By Bernard Hickey
I've learnt over my 30 plus years of driving to be very careful about the blind spot behind my right shoulder because the mirrors I usually rely on don't show me everything.
Nowadays it hurts the old bones in my creaky neck a little, but I always swivel and check before changing lanes.
A couple of weeks ago one of New Zealand's most experienced and successful business leaders, Sir Henry van der Heyden, forgot to swivel and check New Zealand's biggest blind spot before commenting.
His now famous comments about 'never, ever' trusting Chinese business people in China sparked quite a storm.
He quickly apologised and put the appropriate context around it about Fonterra's misplaced trust in its joint venture partner Sanlu, but the intensity of the reaction threw a spotlight on a vulnerability in New Zealand's current economic strategy.
Just like the blind spot for a driver, we all know it's there, but we hardly ever talk about it or address it directly. And just like the truck that seems to appear out of nowhere as we turn into the next lane, China is looming very quickly up behind our economy.
New Zealand is betting its economic future on a country we have very few durable cultural or political ties with.
We don't know its history, we don't understand its political system and we don't really know how it 'works'.
Very few New Zealanders speak China's languages and we don't have a single foreign correspondent reporting back to us what is happening inside the many corridors of power there.
This is a new thing and has happened much, much quicker than the previous shifts in our economic and strategic landscapes.
China's share of our trade has more than doubled in the five years of the Free Trade Agreement to over 18% in the March quarter. It has jumped from our 3rd biggest partner to our biggest in less than half a decade.
The last major 'lane change' in New Zealand's economy took 30 years through the 1970s, 80s and 90s. We switched from having Britain as our major trading partner to a Western-mix dominated by Australia and America.
We saw this change coming when Britain joined the EU and we moved into a lane with cars we could see coming and looked a lot like ours.
Australia and America shared New Zealand's cultural DNA with all the institutions we understood such as democratically elected governments, independent judiciaries and free media. We spoke their language and shared their history - literally. We fought beside and died with the people of these countries in at least four wars over a century.
We 'got' them, and vice-versa.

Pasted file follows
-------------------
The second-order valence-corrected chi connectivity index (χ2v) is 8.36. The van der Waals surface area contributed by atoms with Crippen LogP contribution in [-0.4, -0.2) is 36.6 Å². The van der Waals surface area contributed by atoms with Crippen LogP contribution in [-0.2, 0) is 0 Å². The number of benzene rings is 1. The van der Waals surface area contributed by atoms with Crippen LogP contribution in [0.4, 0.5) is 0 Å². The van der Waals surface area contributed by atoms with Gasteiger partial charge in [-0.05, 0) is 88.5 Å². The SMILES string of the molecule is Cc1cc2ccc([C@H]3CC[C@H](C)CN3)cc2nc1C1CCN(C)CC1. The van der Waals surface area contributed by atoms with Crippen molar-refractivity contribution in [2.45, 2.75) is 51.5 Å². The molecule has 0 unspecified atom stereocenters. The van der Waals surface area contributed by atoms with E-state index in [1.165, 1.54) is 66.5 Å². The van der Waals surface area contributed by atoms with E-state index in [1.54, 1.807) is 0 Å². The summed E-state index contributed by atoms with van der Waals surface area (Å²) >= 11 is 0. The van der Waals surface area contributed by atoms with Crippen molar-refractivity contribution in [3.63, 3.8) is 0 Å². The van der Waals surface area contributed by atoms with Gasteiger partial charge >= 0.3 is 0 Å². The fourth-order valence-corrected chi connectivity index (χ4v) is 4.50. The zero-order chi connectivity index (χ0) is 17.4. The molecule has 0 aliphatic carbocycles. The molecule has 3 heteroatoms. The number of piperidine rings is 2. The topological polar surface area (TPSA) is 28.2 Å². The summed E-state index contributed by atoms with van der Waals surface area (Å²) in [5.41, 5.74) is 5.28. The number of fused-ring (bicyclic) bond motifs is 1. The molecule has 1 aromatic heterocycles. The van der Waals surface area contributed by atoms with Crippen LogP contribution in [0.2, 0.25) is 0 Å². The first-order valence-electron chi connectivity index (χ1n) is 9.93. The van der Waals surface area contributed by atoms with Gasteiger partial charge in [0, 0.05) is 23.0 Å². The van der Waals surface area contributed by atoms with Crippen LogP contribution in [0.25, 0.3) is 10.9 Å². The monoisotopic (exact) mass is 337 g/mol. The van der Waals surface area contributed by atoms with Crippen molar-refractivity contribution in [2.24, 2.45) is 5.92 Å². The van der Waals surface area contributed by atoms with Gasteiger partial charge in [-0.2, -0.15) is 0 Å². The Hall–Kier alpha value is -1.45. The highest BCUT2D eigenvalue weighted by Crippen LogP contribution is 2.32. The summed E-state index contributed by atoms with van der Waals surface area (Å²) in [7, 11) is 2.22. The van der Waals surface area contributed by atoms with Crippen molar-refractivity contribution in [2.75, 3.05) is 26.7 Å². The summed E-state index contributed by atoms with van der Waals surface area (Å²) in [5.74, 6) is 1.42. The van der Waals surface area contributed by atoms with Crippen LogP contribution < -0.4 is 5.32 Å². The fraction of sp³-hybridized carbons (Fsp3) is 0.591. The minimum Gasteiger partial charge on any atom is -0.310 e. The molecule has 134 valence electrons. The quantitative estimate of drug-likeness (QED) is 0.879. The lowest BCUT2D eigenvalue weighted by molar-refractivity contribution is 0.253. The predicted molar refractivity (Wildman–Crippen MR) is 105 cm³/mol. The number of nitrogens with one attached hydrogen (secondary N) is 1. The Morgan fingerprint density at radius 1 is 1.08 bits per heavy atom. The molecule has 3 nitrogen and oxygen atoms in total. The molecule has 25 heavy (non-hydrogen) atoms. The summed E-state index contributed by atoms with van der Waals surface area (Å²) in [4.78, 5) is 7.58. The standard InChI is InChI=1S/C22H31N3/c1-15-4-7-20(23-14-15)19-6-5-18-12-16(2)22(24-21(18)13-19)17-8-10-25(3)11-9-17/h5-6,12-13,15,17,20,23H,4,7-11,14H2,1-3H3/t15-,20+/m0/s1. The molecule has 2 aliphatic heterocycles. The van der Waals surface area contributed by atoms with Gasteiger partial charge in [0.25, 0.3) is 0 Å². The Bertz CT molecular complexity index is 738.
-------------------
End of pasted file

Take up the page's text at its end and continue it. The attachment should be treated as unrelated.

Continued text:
Some would say not having shared history and culture shouldn't stop a good old fashioned trade between a willing buyer and seller, but as we're finding with China, the real opportunities involve much closer connections.
They require shared ownership and integrated supply chains that extend well beyond borders.
And that's where things get tricky.
Shared institutions and culture are the things people fall back on when the going gets tough and things go wrong.
They help smooth troubled waters and resolve disputes without everything going pear-shaped.
Our unease about the lack of these supports explains why we were so sensitive and embarrassed by Sir Henry's comments.
It's why John Key was particularly sensitive this week when refusing to confirm in parliament whether he as GCSB Minister had ordered Chorus to block Huawei because of cyber security fears.
We know in our bones that our largest trading relationship is based on the whims of unknown and unaccountable leaders over whom we have little power to influence.
Getting that FTA was like winning the lottery and we could just as easily lose it.
This is quite different from our last big strategic switch. Remember, New Zealand has never fought a war against Australia, Britain or America. It has fought against China, albeit a limited one 60 years ago on the Korean Peninsular.
China's leaders could change their minds on a whim.
We got a sneak preview of that when the whims of some Chinese customs officials held up our beef and lamb on Chinese ports for weeks.
We are also seeing it now in a tit-for-tat exchange of anti-dumping tariffs between China and Europe. The EU imposed tariffs on subsidised Chinese solar panel exports this week. Within days China reacted with tariffs on French wine exports.
Those watching closely are seeing a new leadership flexing China's now much larger trade and strategic muscles in a variety of touch points with the West, including over disputed islands in the seas between China, Japan, the Philippines and Vietnam, disputed borders with India and in relations with Africa and the Middle East.
China is New Zealand's economic blind spot.
We need to get bigger mirrors and be careful to look over our shoulders early and often.
It may mean we get cricked necks, but it might help us avoid that fast overtaking truck.
This article first appeared in a shorter version in the Herald on Sunday. This is an extended version, and is used here with permission.